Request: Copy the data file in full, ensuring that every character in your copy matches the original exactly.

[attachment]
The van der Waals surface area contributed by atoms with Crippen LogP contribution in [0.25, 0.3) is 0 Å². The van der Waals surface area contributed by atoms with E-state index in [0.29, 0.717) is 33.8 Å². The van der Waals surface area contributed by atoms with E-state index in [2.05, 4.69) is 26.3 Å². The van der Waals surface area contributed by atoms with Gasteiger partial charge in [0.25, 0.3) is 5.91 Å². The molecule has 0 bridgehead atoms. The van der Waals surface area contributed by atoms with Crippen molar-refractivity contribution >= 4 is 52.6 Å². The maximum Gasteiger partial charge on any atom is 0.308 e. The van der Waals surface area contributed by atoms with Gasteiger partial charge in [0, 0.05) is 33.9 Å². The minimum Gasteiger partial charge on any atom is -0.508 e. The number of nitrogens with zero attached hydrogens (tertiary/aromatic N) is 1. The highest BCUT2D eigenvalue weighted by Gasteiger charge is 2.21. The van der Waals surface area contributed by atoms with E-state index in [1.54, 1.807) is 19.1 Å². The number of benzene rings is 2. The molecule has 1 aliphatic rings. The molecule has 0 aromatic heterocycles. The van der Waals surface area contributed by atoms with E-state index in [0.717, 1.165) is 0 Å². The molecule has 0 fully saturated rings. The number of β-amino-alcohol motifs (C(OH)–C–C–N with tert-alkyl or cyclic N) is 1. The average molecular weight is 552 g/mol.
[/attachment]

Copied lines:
The van der Waals surface area contributed by atoms with Crippen LogP contribution in [0.25, 0.3) is 0 Å². The van der Waals surface area contributed by atoms with E-state index in [0.29, 0.717) is 33.8 Å². The van der Waals surface area contributed by atoms with E-state index in [2.05, 4.69) is 26.3 Å². The van der Waals surface area contributed by atoms with Gasteiger partial charge in [0.25, 0.3) is 5.91 Å². The molecule has 0 bridgehead atoms. The van der Waals surface area contributed by atoms with Crippen molar-refractivity contribution >= 4 is 52.6 Å². The maximum Gasteiger partial charge on any atom is 0.308 e. The van der Waals surface area contributed by atoms with Gasteiger partial charge in [0, 0.05) is 33.9 Å². The minimum Gasteiger partial charge on any atom is -0.508 e. The number of nitrogens with zero attached hydrogens (tertiary/aromatic N) is 1. The highest BCUT2D eigenvalue weighted by Gasteiger charge is 2.21. The van der Waals surface area contributed by atoms with E-state index in [1.54, 1.807) is 19.1 Å². The number of benzene rings is 2. The molecule has 1 aliphatic rings. The molecule has 0 aromatic heterocycles. The van der Waals surface area contributed by atoms with E-state index in [0.717, 1.165) is 0 Å². The molecule has 0 fully saturated rings. The number of β-amino-alcohol motifs (C(OH)–C–C–N with tert-alkyl or cyclic N) is 1. The average molecular weight is 552 g/mol.